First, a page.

For the first time since 2015, the business registration system recorded a decrease in the number of newly established enterprises in nine months this year, instead of maintaining an average annual growth rate in two-digit level. In addition, the number of enterprises withdrawing from the market also increased to a record high.
Accordingly, in the past nine months, the country has less than 90,000 enterprises established, down 3.2% over the same period last year, while the number of enterprises to withdraw from the market in the form of business suspension, pending for dissolution and completing dissolution procedures increased dramatically to more than 78,300 enterprises. On average, the whole country had over 8,700 enterprises withdrawing from the market each month, increasing by 27.2% over the same period last year, with most of them having been in operation for under five years.
Notably, the number of enterprises registered to suspend operation increased by a record 81.8% and took place in all business sectors. The negative impacts from the COVID-19 epidemic have forced enterprises to contract, leading to the decrease in new job creation (about 31.8 million labourers affected), unemployment increase and reduced laborers’ income.
The above “talking numbers” about business registration and employment showed that young and small-scale enterprises are facing critical difficulties in withstanding the impact from the pandemic. In fact, indicators regarding enterprise registration have been continuously decreasing since February, when the first case of COVID-19 infection was recorded in the community. However, the “health” of enterprises showed signs of recovery in June thanks to the resumption of normal socio-economic activities and the Government’s drastic implementation of support policies provided to the people and businesses to ensure social security.
Although the second COVID-19 wave had laid further negative impact on the recovery momentum, the indexes of enterprise development in the third quarter were kept stable and tended to increase in the following period.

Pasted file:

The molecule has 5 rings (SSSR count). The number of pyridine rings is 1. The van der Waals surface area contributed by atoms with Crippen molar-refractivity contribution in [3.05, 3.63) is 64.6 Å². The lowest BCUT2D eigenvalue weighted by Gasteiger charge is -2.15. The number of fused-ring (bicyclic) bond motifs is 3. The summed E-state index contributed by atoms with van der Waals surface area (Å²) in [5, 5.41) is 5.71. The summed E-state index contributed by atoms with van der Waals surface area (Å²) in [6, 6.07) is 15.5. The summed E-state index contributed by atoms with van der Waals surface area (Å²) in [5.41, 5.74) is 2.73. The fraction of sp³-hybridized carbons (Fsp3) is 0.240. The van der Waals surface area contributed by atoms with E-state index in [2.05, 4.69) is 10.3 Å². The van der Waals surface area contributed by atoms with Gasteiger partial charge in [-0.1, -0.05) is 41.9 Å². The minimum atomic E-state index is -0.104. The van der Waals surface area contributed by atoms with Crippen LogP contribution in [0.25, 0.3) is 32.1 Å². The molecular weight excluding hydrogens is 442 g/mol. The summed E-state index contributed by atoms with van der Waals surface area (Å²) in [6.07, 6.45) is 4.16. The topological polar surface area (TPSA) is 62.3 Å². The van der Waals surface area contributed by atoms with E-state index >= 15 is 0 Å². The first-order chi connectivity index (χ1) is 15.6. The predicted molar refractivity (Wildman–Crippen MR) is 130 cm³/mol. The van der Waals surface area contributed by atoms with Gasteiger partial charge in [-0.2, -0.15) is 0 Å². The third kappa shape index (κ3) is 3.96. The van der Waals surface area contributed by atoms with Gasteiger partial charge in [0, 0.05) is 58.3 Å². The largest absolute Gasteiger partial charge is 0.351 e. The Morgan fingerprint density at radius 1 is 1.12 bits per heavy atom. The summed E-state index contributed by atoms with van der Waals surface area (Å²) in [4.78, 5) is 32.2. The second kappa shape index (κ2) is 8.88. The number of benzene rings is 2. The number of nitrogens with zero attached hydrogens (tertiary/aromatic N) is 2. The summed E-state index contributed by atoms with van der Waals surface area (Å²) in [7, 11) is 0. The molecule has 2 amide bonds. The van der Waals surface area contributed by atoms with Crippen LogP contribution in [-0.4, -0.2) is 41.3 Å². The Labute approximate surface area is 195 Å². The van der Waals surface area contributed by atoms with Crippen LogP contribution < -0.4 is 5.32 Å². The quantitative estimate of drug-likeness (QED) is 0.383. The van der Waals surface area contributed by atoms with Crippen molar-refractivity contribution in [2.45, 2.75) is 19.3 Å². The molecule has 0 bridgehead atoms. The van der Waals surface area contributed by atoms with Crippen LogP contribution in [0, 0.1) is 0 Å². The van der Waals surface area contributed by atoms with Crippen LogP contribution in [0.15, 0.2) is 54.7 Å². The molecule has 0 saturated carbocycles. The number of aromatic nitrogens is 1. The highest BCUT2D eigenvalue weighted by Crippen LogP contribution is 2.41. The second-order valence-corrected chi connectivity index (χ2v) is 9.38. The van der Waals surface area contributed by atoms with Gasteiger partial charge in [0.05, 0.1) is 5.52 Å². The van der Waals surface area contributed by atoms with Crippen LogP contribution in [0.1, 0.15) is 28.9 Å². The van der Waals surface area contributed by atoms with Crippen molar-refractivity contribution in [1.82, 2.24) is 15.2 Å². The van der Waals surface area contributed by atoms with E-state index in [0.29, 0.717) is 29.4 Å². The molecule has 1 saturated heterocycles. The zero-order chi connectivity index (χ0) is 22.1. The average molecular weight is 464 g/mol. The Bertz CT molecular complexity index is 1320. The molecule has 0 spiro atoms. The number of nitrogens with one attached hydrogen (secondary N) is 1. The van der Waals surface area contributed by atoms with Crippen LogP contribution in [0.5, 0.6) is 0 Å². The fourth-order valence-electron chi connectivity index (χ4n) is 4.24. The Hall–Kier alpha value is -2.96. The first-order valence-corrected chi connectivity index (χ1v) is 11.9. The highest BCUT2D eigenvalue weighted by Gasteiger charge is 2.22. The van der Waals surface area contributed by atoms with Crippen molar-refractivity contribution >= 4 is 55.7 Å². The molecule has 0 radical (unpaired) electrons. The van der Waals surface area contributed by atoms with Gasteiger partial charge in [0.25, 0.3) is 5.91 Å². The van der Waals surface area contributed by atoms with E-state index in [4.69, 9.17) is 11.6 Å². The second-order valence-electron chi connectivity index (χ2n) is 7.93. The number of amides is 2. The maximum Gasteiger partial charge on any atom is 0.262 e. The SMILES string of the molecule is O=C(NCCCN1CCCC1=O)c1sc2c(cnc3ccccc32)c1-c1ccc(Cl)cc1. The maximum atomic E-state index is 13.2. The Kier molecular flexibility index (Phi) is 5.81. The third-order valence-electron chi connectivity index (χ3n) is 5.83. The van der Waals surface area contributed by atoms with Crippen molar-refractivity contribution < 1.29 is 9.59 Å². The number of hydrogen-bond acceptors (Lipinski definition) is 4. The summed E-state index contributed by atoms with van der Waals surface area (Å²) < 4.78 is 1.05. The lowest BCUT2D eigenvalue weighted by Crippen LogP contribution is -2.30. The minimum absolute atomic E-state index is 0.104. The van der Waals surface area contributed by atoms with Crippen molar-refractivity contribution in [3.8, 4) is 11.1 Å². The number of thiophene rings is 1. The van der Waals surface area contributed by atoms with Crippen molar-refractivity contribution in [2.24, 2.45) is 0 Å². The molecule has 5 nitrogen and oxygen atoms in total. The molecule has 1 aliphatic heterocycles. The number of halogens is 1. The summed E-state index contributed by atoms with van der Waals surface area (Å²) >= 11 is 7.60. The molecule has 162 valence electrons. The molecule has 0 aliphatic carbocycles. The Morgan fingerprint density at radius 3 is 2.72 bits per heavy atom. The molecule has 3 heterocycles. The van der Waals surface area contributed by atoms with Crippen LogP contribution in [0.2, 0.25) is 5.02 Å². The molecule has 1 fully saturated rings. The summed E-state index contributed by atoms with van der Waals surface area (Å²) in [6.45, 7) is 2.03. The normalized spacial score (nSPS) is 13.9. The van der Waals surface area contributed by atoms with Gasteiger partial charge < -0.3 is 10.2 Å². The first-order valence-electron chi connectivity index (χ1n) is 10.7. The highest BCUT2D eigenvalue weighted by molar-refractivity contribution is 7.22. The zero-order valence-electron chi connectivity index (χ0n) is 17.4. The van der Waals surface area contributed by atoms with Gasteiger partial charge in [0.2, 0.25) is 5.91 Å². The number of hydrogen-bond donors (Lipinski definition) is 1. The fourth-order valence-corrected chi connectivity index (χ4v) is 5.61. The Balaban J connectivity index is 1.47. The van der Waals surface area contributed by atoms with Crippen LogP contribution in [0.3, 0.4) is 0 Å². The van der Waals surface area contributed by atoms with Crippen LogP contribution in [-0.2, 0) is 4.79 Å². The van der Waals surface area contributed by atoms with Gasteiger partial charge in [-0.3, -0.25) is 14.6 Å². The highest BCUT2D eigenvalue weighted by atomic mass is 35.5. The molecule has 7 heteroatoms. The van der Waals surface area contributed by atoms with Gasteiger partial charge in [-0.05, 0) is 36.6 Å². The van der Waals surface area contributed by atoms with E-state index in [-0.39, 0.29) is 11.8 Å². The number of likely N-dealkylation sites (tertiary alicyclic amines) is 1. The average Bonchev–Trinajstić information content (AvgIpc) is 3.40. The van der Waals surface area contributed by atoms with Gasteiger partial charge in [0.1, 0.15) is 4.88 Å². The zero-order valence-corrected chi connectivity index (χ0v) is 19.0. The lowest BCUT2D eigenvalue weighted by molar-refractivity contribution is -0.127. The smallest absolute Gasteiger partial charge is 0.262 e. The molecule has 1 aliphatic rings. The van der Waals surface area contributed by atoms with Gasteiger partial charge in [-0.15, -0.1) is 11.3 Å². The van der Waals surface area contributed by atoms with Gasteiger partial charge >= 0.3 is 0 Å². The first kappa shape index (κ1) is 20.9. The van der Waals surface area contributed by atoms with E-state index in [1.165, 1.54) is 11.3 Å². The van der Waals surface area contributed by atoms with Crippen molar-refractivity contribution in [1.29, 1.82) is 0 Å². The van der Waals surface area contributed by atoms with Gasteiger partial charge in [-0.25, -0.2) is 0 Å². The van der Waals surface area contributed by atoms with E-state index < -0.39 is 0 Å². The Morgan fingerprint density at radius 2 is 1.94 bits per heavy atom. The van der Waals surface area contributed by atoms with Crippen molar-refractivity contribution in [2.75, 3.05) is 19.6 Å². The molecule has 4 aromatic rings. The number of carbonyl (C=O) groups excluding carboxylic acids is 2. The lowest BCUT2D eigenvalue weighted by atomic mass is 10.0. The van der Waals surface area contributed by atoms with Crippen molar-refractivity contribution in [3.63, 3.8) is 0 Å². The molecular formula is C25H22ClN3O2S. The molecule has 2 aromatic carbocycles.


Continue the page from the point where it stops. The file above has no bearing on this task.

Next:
The positive signal is that, even in such a difficult time, investors are still constantly looking for opportunities, reflected in the strong increase in additional capital and committed investment to put into business operation as well as the increased average capital size of a newly established enterprise.
In a recent survey by the General Statistics Office of Vietnam, enterprises operating in the processing and manufacturing sector – the main growth engine of the economy – still believe that their business prospects will be stable and continue to improve in the last quarter of the year.
To speed up the economic recovery process and strive to achieve an economic growth rate from 2.5-3% in 2020 as expected, economists have suggested the government to immediately provide more solutions to support businesses – the largest contributors to GDP growth.
Currently, the concerned ministries and agencies are reviewing, evaluating and reporting to the government on the results of implementing stimulate packages to support people and businesses that were issued right after the COVID-19 outbreaks in Vietnam. Based on the upcoming practical situation, Vietnamese authorities will make specific recommendations for new support policies.
Experts have recommended that the government should continue to offer a large and effective support package to remove difficulties for production and business operation, aimed at recovering the economy in 2020 and creating growth momentum for 2021.
The support should focus on solutions to help businesses maintain and develop their operation, as well as keeping jobs for their employees, along with the need to promote process and procedure reform to facilitate businesses in accessing support policies in a simple, convenient and timely manner.
At the same time, the government should support the business community in finding import markets for raw materials, fuels and spare parts.
In addition, flexible and prudent management of monetary policy, interest rates and exchange rates is required and should be in line with domestic and international market developments. Such policies should be harmoniously coordinated with fiscal policy and other macro policies to control inflation, support production and business operation and promote economic growth.